Two Metropolitan Police Department officers are on paid leave and under internal investigation after being pulled over for speeding last month in a marked patrol car in Arizona while they were supposed to be on duty in Las Vegas.
Assistant Sheriff Ray Flynn confirmed Monday that officers Brad Gallup and Jake Grunwald have been relieved of their regular duties while the investigation is ongoing.
Police spokesman Sgt. John Sheahan said the officers work in the Enterprise Area Command. The investigation began Jan. 19, the day of the traffic stop.
Flynn said the officers were stopped in Kingman, Ariz., by a local law enforcement agency for speeding and because it was suspicious for a Las Vegas police car to be in the area. He said the officers were not cited.
It was unclear why the officers were in Kingman, about 100 miles southeast of Las Vegas.
Flynn said the department is taking the matter seriously. The officers face several policy violations, including neglect of duty and abandonment of their post, he said.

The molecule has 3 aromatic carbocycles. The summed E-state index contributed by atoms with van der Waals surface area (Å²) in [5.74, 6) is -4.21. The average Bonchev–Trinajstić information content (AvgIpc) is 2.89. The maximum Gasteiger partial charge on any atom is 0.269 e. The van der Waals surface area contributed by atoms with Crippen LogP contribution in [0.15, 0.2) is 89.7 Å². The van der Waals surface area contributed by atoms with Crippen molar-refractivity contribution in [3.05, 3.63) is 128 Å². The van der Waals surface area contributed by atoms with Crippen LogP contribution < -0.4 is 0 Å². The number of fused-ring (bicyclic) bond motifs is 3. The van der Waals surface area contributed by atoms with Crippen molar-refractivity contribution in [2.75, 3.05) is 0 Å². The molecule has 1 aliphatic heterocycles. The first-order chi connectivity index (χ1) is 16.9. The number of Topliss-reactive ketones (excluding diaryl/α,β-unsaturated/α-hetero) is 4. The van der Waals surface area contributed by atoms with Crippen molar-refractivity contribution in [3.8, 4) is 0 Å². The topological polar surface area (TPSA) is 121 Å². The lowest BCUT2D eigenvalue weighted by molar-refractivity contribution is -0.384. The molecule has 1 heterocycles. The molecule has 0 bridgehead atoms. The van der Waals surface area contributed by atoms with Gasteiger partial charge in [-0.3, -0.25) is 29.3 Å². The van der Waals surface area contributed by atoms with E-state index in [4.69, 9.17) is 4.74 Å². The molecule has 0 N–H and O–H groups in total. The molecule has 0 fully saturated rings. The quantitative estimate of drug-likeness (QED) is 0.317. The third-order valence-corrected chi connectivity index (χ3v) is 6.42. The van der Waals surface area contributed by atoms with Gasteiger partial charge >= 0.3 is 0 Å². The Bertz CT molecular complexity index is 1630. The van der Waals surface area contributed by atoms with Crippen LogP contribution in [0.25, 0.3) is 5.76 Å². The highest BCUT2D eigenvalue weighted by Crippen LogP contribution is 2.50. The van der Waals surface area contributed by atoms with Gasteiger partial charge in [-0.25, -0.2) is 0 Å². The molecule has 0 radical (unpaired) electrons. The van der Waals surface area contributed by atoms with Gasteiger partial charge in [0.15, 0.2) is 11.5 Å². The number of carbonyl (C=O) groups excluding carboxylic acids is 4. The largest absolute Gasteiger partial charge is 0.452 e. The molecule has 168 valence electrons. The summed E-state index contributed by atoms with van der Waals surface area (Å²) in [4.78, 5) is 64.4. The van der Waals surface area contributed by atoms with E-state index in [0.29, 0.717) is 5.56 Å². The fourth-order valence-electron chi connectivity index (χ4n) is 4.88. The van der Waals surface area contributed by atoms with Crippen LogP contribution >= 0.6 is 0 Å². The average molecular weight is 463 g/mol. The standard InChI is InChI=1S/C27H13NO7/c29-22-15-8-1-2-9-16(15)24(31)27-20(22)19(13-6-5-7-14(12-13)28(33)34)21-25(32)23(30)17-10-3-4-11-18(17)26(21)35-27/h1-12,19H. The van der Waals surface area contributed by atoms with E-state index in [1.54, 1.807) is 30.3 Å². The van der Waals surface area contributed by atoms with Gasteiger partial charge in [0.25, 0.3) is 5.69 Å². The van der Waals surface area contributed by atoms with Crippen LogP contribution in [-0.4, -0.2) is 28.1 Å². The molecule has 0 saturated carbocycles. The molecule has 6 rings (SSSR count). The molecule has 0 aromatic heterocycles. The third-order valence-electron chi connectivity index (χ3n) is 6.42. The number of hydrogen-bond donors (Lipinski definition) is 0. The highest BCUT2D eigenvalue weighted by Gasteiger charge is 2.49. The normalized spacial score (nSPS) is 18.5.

"We’re aware of the situation," he said. "The fact the officers were relieved of their duties shows the seriousness of this offense."
Flynn said he did not know how fast the officers were traveling, the location where they were stopped or which police agency pulled them over. The stop was made in the morning.
The investigation will be completed within 90 days, Flynn said.
A spokesman for the Arizona Department of Public Safety said his agency did not have a record of the traffic stop.
Calls to the Mohave County sheriff’s office and the Kingman Police Department were not returned Monday afternoon.
In 2009, Clark County Sheriff Doug Gillespie implemented new driving policies in an attempt to change the department’s "culture" after several on-duty officers died in traffic collisions. Some officers involved in the crashes were speeding and were not wearing seat belts.
Officers were restricted from driving more than 20 mph over posted speed limits, except in vehicle pursuits. The amount of training officers receive in their first five years doubled. Officers also were required to wear seat belts in most circumstances.
Contact reporter Antonio Planas at aplanas@ reviewjournal.com or 702-383-4638.